A former security officer who stole a woman’s handbag and claimed that he did the act because he was not being paid, has been imprisoned for six months.
It was the second time in the space of one week that 50 year old Martin Nelson of Redemption Sharpes appeared in the Kingstown Magistrate’s Court(KMC).
However, the offence for which he pled guilty last Friday occurred in October, and the offence he was sentenced for earlier in the week occurred in November.
The circumstances were different for the November offence, and the court had thought it appropriate then that a suspended jail sentence be imposed. Therefore for his November crime Nelson escaped any immediate prison time.
In this case, when he stole Campden Park resident Trisha Bruce-Roberts’ handbag on October 5, he was not caught red-handed, and by the time the police located him, an expensive item and cash in the bag were gone.
According to police information, at 7:45 a.m Bruce-Roberts was at work in the backroom with her employer. She left her black handbag in the front of the room. This was a $28 bag, containing a variety of articles including a Samsung Galaxy S9 cellular phone worth $400 Canadian, a phone case, a FLOW SIM card, medication, bankbooks and identification cards. The total value of the items is approximately $1269; there was also $200 in cash.
At about 7:50a.m, Bruce-Roberts heard the manager calling her employer, and she followed to find out what the manager was calling about. When she got to the front of the room, she noticed that her bag was missing.
She questioned the whereabouts of it but nobody knew, until the manager informed her that he had seen a man leaving with a black bag. He had recognised the individual as someone who used to work as a security officer at a fast foods outlet.
The man was nowhere to be seen when they checked, and a report was made to the police.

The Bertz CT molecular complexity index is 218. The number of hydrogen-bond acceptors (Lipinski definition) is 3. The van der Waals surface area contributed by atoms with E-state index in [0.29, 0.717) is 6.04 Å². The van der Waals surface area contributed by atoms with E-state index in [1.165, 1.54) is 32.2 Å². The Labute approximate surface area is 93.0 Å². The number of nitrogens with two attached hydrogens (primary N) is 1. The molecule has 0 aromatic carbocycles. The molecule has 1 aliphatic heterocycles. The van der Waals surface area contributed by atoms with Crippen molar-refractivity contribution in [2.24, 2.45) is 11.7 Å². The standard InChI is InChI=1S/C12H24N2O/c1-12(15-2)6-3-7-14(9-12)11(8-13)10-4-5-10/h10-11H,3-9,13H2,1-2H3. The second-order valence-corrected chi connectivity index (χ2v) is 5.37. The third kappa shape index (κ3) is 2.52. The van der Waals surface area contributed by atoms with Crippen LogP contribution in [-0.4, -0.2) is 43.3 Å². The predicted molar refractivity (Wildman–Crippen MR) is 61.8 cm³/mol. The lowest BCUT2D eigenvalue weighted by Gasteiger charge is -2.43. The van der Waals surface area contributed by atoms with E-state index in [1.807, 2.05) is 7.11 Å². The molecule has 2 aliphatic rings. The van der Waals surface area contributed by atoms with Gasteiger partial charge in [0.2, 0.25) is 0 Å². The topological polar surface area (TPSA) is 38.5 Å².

An officer from the Special Patrol Unit recovered a black bag with Bruce-Roberts’ identification cards and documents on October 13.
When the police met Nelson on November 30, he was arrested and charged. He gave the police a statement admitting to the offence.
The phone and money were not recovered. Nelson had said to the police that “I am willing to pay back the lady for the phone and the money me find in she bag”, and also, “I was not working”.
Nelson named a security firm he used to work with, and said he worked also at Ottley Hall. He informed the court that he received training overseas to be a security guard.
“No work your worship,” he responded when asked why he decided to resort to stealing.
“I see. So because of no work you going tief?” he was asked.
The defendant replied, “No, not really”. He said that for a period of months he hadn’t been paid.
Senior Magistrate Rickie Burnett asked him to explain the justification and connection between this and his theft.
Nelson said he had to pay bills.
“So when your employers don’t pay you and you have no money to pay bills, you go and steal from somebody else? What a time. Ah Mr Nelson,” Burnett commented.
Later, the judicial officer also asked the defendant if during his training, “you were taught the values of being honest and decent?”
Nelson didn’t seem to understand the question at first as he replied that this wasn’t part of his training, but then changed his answer to say that it was.
In the end, the magistrate, having assessed all factors,decided on a sentence of six months incarceration.